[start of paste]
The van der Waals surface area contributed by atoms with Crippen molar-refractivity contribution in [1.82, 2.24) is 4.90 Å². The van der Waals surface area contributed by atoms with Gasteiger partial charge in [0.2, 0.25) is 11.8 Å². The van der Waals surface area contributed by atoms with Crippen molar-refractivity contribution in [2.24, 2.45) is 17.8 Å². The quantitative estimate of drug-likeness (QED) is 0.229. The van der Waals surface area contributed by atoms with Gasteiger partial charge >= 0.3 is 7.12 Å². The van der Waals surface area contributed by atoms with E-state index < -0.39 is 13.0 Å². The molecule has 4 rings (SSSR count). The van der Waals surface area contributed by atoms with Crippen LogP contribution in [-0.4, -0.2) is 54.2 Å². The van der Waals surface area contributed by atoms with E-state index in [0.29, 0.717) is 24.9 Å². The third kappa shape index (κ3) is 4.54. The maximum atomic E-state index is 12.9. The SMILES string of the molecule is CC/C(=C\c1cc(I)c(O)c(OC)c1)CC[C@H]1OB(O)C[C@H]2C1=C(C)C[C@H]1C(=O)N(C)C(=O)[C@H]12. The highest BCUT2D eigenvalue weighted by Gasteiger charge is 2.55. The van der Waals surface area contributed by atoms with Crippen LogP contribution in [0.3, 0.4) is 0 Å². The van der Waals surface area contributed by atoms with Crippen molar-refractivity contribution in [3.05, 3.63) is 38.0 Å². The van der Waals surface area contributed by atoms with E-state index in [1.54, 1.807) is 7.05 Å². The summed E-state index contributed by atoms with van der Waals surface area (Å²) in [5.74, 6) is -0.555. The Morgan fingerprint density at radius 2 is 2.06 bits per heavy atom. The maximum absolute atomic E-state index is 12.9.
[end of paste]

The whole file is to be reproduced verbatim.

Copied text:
The van der Waals surface area contributed by atoms with Crippen molar-refractivity contribution in [1.82, 2.24) is 4.90 Å². The van der Waals surface area contributed by atoms with Gasteiger partial charge in [0.2, 0.25) is 11.8 Å². The van der Waals surface area contributed by atoms with Crippen molar-refractivity contribution in [2.24, 2.45) is 17.8 Å². The quantitative estimate of drug-likeness (QED) is 0.229. The van der Waals surface area contributed by atoms with Gasteiger partial charge >= 0.3 is 7.12 Å². The van der Waals surface area contributed by atoms with E-state index < -0.39 is 13.0 Å². The molecule has 4 rings (SSSR count). The van der Waals surface area contributed by atoms with Crippen LogP contribution in [-0.4, -0.2) is 54.2 Å². The van der Waals surface area contributed by atoms with E-state index in [0.29, 0.717) is 24.9 Å². The third kappa shape index (κ3) is 4.54. The maximum atomic E-state index is 12.9. The SMILES string of the molecule is CC/C(=C\c1cc(I)c(O)c(OC)c1)CC[C@H]1OB(O)C[C@H]2C1=C(C)C[C@H]1C(=O)N(C)C(=O)[C@H]12. The highest BCUT2D eigenvalue weighted by Gasteiger charge is 2.55. The van der Waals surface area contributed by atoms with Crippen LogP contribution in [0.3, 0.4) is 0 Å². The van der Waals surface area contributed by atoms with Crippen molar-refractivity contribution in [3.05, 3.63) is 38.0 Å². The van der Waals surface area contributed by atoms with E-state index in [1.54, 1.807) is 7.05 Å². The summed E-state index contributed by atoms with van der Waals surface area (Å²) in [5.74, 6) is -0.555. The Morgan fingerprint density at radius 2 is 2.06 bits per heavy atom. The maximum absolute atomic E-state index is 12.9.